Jeffco Open SpaceLocate the trailhead.
I am told it was not the case a couple days ago, but today is hot in Golden, Colorado. We will hike up from the highway to the top of Lookout Mountain where Buffalo Bill is buried to reassure ourselves that he is, indeed, dead. The hike is a popular one that starts at the edge of highway 6 and climbs through a semi-familiar landscape of sages and, higher up, pines. Garth, who has been hiking barefoot some recently, points out the three cacti that can make that miserable. One is the prickly pear that is so common everywhere, including at home. Some of the familiar is not so much so upon closer inspection. These hillsides seem to be covered in Matilija poppies, but it is more likely that they are crested prickly poppy (Argemone polyanthemos), which also has the big, crinkled, white petals.
|A selection of prickly poppy on the hillside just along one of the parking areas on the side of the highway.|
The trail climbs along Chimney Gulch. The bottom part is dry and indistinct, full of grasses and the large flowers. This becomes a more defined canyon as it goes up, especially after the first crossing of the road up Lookout Mountain, and even has a small stream running in the bottom. The sages smell downright odd. There are a few oaks that combine familiar features of different trees.
|Lookout Mountain Road snakes up a similar path. Mountain bikes frequent the trail and road bikes are common on the road.|
|Some of the local fauna.|
|An easy going valley with a few scattered pines that become quite thick above. Garth can go with a smaller pack now that he is willing to leave the bear repellent at home.|
|Some early flowers already in bold seed and beyond.|
|A bumblebee pollinating one showy purple flower.|
|A composite with some very fancy petals around the edge. I think we do have these, but only a few.|
|Looking down the gulch to Golden. North and South Table Mountains seem to mark the last big bump before the vast misty flat of the Great Plains.|
The second road crossing is at a large viewing point. It hits at Windy Saddle which offers views into the larger mountains to the west. We take a moment on a bench and then start to climb again. There are more trees now and a mule deer grazes among them.
|US highway 6 following Clear Creek into the Rockies.|
|Almost too late on the shutter a the mule deer takes off on a brief sprint.|
|That insect is very familiar.|
|A butterfly alights on some invasive thistle.|
At the top of the trail, we have a choice. We can head right along the Lookout Mountain Trail or left on Buffalo Bill. The grave and the mountain top are both to the left. The trail gets confusing as it passes through a picnic area before arriving at the parking lot for the Buffalo Bill Memorial Museum. At the edge of the lot, there are a few of the old moorings for the long gone lookout. We stop here to look out for a moment then wander over to the celebration of a less sensitive time. We are not interested enough to pay the money for the museum, so we quickly find ourselves up at the grave.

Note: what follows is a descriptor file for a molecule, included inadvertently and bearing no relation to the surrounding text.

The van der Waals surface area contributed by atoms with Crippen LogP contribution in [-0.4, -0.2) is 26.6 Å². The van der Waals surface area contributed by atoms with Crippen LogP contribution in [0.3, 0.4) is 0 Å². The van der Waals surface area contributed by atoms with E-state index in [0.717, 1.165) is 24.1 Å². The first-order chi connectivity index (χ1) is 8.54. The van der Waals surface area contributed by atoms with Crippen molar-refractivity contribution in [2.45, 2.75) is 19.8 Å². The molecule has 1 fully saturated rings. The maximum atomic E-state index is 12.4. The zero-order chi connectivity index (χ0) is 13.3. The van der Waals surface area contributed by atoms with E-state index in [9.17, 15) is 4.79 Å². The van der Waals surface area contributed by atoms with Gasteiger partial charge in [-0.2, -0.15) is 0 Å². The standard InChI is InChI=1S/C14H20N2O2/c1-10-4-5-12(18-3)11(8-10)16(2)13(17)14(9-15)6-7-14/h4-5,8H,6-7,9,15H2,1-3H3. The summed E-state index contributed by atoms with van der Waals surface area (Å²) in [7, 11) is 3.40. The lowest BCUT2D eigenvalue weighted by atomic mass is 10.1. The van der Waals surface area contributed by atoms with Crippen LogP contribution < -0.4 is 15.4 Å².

|Golden from Lookout Mountain.|
|The graves of William Frederick Cody and Louisa Maud Cody at the top of Lookout Mountain.|
After the grave, we head back down, but not all the way. At a sign that only comments on the inadvisability of taking a horse down the trail, we turn onto Beaver Brook Trail. We chatted with someone about it on the way up and they said there is a good lookout, called Lover's Leap, about 1.5 miles down it. It takes a bit longer to get to its namesake. This trail crosses over a rock slide of large boulders within a tenth of a mile and climbs over a boulder soon after making the sign quite correct. The trail is usually easy to follow, but there are a few head scratching moments. One sign along the way assures hikers that if they get off the trail, someone will helpfully direct them back to it.
|The trail is generally good, but sometimes the rocks fall and shake it up a bit. Garth is back in his Fivefingers.|
We stop at one overlook that seems to fit the description of our destination except that we cannot see the creek roaring its way through the bottom of the canyon, only the road next to it. It is not that far after a sign denoting one mile along the trail, so is not far enough either. Continuing, the landscape seems to get more mellow even coming to a meadow before suddenly there is a well used spur off to a higher cliff just after the 1.5 mile sign. Here we can see the creek, swollen with unusually high rainfall.
|The view from the first lookout along Clear Canyon in the other direction as that from Windy Saddle.|
|It does not look like there will be any more cliffs soon as we wander through a little meadow.|
|But there is a cliff. The swollen Clear Creek along the side of US highway 6 and it winds into the Rockies.|
|Looking down Clear Canyon to Table Mountain. Clear Creek looks full of tough rapids, even from here.|
After taking in the view, we head back. The sky that has been clouding up for a while throws a few rain drops at us as we clamber over the rocks along the trail. I spotted a car in the bottom of the gulch on the way up the trail and we manage to locate it on the way down. All leaf springs and heavy steel, it still has paint and some rubber, but no engine.
|A split windshield must point at a rather old age for this mangled vehicle.|
|The afternoon sun cuts through the haze enough to show Denver behind Table Mountain.|
|Not all the big white flowers are prickly poppies. There are a few giant evening stars mixed in.|
©2014 Valerie Norton
Posted 2 August 2014